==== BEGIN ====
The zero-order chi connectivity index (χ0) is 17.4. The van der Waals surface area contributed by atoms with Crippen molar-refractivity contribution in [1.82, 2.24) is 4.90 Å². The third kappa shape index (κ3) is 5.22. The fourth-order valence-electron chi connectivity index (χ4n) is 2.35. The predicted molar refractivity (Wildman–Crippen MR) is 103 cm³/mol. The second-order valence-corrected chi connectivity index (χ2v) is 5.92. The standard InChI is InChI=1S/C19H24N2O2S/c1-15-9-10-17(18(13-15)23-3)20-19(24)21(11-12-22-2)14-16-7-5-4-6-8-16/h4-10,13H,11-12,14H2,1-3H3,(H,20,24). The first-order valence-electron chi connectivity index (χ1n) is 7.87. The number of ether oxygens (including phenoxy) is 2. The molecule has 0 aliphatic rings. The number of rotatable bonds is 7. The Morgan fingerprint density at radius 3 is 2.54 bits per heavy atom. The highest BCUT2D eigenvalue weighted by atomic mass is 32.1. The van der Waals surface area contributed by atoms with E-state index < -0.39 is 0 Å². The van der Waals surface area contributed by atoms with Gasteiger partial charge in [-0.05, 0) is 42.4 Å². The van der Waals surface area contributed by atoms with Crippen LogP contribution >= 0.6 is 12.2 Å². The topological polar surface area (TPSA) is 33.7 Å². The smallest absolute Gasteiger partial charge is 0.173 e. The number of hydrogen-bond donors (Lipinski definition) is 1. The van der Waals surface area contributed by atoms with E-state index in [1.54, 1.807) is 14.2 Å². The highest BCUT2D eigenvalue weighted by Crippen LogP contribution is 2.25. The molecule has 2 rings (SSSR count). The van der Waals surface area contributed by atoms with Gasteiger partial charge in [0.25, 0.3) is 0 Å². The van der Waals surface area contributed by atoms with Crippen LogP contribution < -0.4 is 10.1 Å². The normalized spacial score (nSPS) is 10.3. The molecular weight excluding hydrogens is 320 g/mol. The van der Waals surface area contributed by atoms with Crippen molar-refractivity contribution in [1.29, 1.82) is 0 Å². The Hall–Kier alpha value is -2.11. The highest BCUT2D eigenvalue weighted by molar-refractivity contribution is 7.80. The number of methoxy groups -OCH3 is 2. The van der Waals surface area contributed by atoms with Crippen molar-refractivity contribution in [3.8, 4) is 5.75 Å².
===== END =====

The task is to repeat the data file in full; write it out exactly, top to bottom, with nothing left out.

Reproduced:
The zero-order chi connectivity index (χ0) is 17.4. The van der Waals surface area contributed by atoms with Crippen molar-refractivity contribution in [1.82, 2.24) is 4.90 Å². The third kappa shape index (κ3) is 5.22. The fourth-order valence-electron chi connectivity index (χ4n) is 2.35. The predicted molar refractivity (Wildman–Crippen MR) is 103 cm³/mol. The second-order valence-corrected chi connectivity index (χ2v) is 5.92. The standard InChI is InChI=1S/C19H24N2O2S/c1-15-9-10-17(18(13-15)23-3)20-19(24)21(11-12-22-2)14-16-7-5-4-6-8-16/h4-10,13H,11-12,14H2,1-3H3,(H,20,24). The first-order valence-electron chi connectivity index (χ1n) is 7.87. The number of ether oxygens (including phenoxy) is 2. The molecule has 0 aliphatic rings. The number of rotatable bonds is 7. The Morgan fingerprint density at radius 3 is 2.54 bits per heavy atom. The highest BCUT2D eigenvalue weighted by atomic mass is 32.1. The van der Waals surface area contributed by atoms with E-state index < -0.39 is 0 Å². The van der Waals surface area contributed by atoms with Gasteiger partial charge in [-0.05, 0) is 42.4 Å². The van der Waals surface area contributed by atoms with Crippen LogP contribution >= 0.6 is 12.2 Å². The topological polar surface area (TPSA) is 33.7 Å². The smallest absolute Gasteiger partial charge is 0.173 e. The number of hydrogen-bond donors (Lipinski definition) is 1. The van der Waals surface area contributed by atoms with E-state index in [1.54, 1.807) is 14.2 Å². The highest BCUT2D eigenvalue weighted by Crippen LogP contribution is 2.25. The molecule has 2 rings (SSSR count). The van der Waals surface area contributed by atoms with Gasteiger partial charge in [0.25, 0.3) is 0 Å². The van der Waals surface area contributed by atoms with Crippen LogP contribution < -0.4 is 10.1 Å². The normalized spacial score (nSPS) is 10.3. The molecular weight excluding hydrogens is 320 g/mol. The van der Waals surface area contributed by atoms with Crippen molar-refractivity contribution in [1.29, 1.82) is 0 Å². The Hall–Kier alpha value is -2.11. The highest BCUT2D eigenvalue weighted by molar-refractivity contribution is 7.80. The number of methoxy groups -OCH3 is 2. The van der Waals surface area contributed by atoms with Crippen molar-refractivity contribution in [3.8, 4) is 5.75 Å².